Program has Penticton kids flying high

Close to 100 Penticton children get an introduction to flight through the COPA for Kids program

Pilot Ed Festel goes over some of the basics with Emmitt Shorty prior to take off as Sarah Murray watches from the rear seat. Through the Canadian Owners and Pilots Association kids had an opportunity recently to take a free flight at the Penticton Flying Club with local pilots. A similar event is scheduled

Pilot Ed Festel goes over some of the basics with Emmitt Shorty prior to take off as Sarah Murray watches from the rear seat. Through the Canadian Owners and Pilots Association kids had an opportunity recently to take a free flight at the Penticton Flying Club with local pilots. A similar event is scheduled

Forget the video games and flight simulators, 13-year-old Jacob Gagnon has flown the real deal.

Although still a few years away from getting his driver’s licence, it was thanks to the COPA (Canadian Owners and Pilots Association) for Kids program he had the unique opportunity.

In fact, the local teen had so much fun he was back of the Penticton Flying Club recently for another opportunity to take to the friendly skies.

“Way cool,” was his description of operating the controls of a small, single-engine Cessna during his first flight.

“I was a little scared at first but after that it was really fun and I just can’t wait to do it again.”

“It’s so neat sitting at the controls and just how touchy they are when you move your hands.”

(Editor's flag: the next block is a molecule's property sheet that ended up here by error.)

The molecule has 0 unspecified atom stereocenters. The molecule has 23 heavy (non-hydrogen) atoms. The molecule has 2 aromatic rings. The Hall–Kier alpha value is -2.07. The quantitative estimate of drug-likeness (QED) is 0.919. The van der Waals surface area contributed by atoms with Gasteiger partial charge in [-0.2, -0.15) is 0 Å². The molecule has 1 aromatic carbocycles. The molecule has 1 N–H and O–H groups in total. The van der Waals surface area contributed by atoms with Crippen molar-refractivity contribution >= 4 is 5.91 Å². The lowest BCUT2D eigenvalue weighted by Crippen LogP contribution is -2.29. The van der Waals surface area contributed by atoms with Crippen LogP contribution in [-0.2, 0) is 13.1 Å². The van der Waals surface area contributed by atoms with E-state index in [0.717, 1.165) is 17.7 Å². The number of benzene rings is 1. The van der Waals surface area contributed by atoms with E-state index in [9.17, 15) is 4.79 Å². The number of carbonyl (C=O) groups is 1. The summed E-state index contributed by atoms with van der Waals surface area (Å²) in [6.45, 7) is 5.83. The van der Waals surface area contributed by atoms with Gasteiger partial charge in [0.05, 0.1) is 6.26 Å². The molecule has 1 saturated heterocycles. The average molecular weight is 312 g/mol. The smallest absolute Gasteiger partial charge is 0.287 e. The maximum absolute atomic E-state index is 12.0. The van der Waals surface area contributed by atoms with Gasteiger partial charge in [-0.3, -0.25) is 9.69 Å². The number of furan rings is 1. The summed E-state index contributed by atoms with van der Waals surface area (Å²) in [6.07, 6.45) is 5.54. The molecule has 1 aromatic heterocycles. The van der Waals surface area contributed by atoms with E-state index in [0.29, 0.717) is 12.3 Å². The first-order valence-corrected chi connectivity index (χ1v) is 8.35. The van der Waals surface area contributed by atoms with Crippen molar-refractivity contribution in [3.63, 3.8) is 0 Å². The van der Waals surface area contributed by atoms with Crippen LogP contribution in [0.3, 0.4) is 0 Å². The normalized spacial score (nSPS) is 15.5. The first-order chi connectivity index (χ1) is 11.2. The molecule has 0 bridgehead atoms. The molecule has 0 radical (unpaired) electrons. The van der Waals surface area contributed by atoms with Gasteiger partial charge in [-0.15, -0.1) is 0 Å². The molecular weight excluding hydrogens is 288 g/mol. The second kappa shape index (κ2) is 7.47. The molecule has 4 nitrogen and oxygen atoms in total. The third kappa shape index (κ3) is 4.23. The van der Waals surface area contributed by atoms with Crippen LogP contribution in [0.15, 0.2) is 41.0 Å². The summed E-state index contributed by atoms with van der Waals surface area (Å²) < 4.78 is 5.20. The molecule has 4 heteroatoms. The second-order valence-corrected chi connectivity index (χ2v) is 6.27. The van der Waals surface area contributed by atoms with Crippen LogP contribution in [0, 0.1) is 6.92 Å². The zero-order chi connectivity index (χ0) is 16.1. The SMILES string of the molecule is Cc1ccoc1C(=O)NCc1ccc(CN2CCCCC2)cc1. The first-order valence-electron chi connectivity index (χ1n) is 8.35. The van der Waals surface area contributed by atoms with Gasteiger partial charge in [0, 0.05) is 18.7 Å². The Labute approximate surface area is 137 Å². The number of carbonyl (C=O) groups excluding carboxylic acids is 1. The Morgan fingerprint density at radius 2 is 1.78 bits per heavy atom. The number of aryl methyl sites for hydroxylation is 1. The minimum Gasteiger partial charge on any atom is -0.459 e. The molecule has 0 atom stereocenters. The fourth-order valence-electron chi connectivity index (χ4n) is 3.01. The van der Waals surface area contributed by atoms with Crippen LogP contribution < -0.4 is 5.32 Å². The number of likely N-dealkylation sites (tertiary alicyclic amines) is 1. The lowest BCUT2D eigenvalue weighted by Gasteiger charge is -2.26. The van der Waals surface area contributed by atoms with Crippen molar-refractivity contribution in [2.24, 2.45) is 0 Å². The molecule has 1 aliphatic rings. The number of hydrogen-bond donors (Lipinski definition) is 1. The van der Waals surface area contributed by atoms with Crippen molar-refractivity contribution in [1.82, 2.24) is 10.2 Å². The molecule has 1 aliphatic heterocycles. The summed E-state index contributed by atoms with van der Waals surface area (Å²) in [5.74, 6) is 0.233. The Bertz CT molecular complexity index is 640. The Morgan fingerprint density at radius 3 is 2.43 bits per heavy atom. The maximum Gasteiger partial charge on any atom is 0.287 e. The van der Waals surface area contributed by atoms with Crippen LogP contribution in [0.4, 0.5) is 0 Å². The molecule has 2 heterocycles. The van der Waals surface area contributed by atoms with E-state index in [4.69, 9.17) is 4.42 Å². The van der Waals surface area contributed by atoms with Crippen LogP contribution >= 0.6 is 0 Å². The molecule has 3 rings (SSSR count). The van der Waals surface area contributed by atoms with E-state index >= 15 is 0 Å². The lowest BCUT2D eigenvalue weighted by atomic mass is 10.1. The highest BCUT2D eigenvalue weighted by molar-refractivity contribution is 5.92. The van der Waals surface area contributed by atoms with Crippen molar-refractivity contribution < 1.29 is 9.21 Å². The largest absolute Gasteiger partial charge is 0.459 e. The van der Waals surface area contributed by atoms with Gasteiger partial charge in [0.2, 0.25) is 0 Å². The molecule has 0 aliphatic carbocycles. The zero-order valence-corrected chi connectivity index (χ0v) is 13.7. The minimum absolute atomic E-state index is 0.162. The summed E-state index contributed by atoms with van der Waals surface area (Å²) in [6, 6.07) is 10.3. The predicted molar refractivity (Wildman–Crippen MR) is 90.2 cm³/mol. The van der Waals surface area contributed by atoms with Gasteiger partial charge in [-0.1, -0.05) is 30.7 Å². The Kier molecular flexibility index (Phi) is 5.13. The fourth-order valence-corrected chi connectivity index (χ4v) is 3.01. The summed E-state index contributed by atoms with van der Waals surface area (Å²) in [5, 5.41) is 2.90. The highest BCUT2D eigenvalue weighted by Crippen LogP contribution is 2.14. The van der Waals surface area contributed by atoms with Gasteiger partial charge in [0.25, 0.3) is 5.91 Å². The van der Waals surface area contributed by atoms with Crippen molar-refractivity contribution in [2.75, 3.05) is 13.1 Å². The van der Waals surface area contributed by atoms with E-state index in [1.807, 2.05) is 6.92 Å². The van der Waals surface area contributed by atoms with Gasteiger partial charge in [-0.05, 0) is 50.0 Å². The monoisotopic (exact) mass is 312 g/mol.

During the day he and nearly 100 other kids had an opportunity to go with experienced pilots for a 20-minute ride north to Naramata and back.

Calliste Murray, 14, was surprised at just how different the perspective was from 800 feet above ground level.

“It was just really neat, looking down and seeing how small things are from up there; you just don’t realize it when you’re here,” she said after touching down.

“I think this is really great because it gives kids a chance to get involved in aviation and it sparks an interest in aviation.”

Most of the young passengers admitted to being a little nervous prior to the flight but all agreed afterwards they were glad they decided to go.

Don Hudgeon is one of the organizers of the program and definitely believes in love at first flight, although he agreed that initial experience can be a little frightening for most of the young people.

“When they first get in the airplane they’re scared but when they come out they’re not,” he said while loading another group into a waiting Cessna.

“I guess we’re still always really amazed when the kids actually get in our airplanes and go for that flight, but I haven’t seen a kid yet come out of the plane afterwards and say: ‘Aw, that wasn’t much.’ They all have a smile on their face and they look pretty happy about it.”

The purpose of the program, which takes place at many other airports in the Okanagan Similkameen, is to introduce young people to aviation at an impressionable age.

Everyone involved volunteers their time and use of the aircraft.

“There is no remuneration, and what I think the other pilots get out of it personally is just the satisfaction of having a bunch of really happy kids,” said Hudgeon, who got his pilot’s licence at the age of 21 shortly after his first flight. “And who knows? They may end up taking it up as a career or a hobby and that’s the object of the whole exercise.

“After all, most of us in the aviation community are getting a little long in the tooth because we did it because there wasn’t as much for kids to do then as there is now.”

In addition to the actual flying, the young people also had an opportunity for a brief ground school and according to organizers, are welcome to return next year.

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